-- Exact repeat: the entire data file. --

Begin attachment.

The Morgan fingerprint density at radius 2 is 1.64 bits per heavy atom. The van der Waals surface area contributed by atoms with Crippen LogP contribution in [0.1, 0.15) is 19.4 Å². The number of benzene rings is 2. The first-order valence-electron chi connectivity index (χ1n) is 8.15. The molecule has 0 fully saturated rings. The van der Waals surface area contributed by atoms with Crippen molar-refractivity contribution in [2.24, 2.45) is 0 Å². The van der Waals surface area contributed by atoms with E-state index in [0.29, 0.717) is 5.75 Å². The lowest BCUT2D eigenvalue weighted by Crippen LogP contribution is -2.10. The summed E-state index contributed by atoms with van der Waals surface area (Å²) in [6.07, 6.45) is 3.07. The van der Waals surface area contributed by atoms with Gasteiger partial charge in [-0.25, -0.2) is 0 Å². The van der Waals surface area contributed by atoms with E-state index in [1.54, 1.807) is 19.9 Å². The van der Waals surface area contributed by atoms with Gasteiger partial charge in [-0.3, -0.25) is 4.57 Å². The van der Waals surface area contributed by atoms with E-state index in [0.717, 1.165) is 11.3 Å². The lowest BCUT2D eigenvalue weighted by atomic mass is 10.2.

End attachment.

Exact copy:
The Morgan fingerprint density at radius 2 is 1.64 bits per heavy atom. The van der Waals surface area contributed by atoms with Crippen LogP contribution in [0.1, 0.15) is 19.4 Å². The number of benzene rings is 2. The first-order valence-electron chi connectivity index (χ1n) is 8.15. The molecule has 0 fully saturated rings. The van der Waals surface area contributed by atoms with Crippen molar-refractivity contribution in [2.24, 2.45) is 0 Å². The van der Waals surface area contributed by atoms with E-state index in [0.29, 0.717) is 5.75 Å². The lowest BCUT2D eigenvalue weighted by Crippen LogP contribution is -2.10. The summed E-state index contributed by atoms with van der Waals surface area (Å²) in [6.07, 6.45) is 3.07. The van der Waals surface area contributed by atoms with Gasteiger partial charge in [-0.25, -0.2) is 0 Å². The van der Waals surface area contributed by atoms with E-state index in [1.54, 1.807) is 19.9 Å². The van der Waals surface area contributed by atoms with Gasteiger partial charge in [-0.3, -0.25) is 4.57 Å². The van der Waals surface area contributed by atoms with E-state index in [0.717, 1.165) is 11.3 Å². The lowest BCUT2D eigenvalue weighted by atomic mass is 10.2.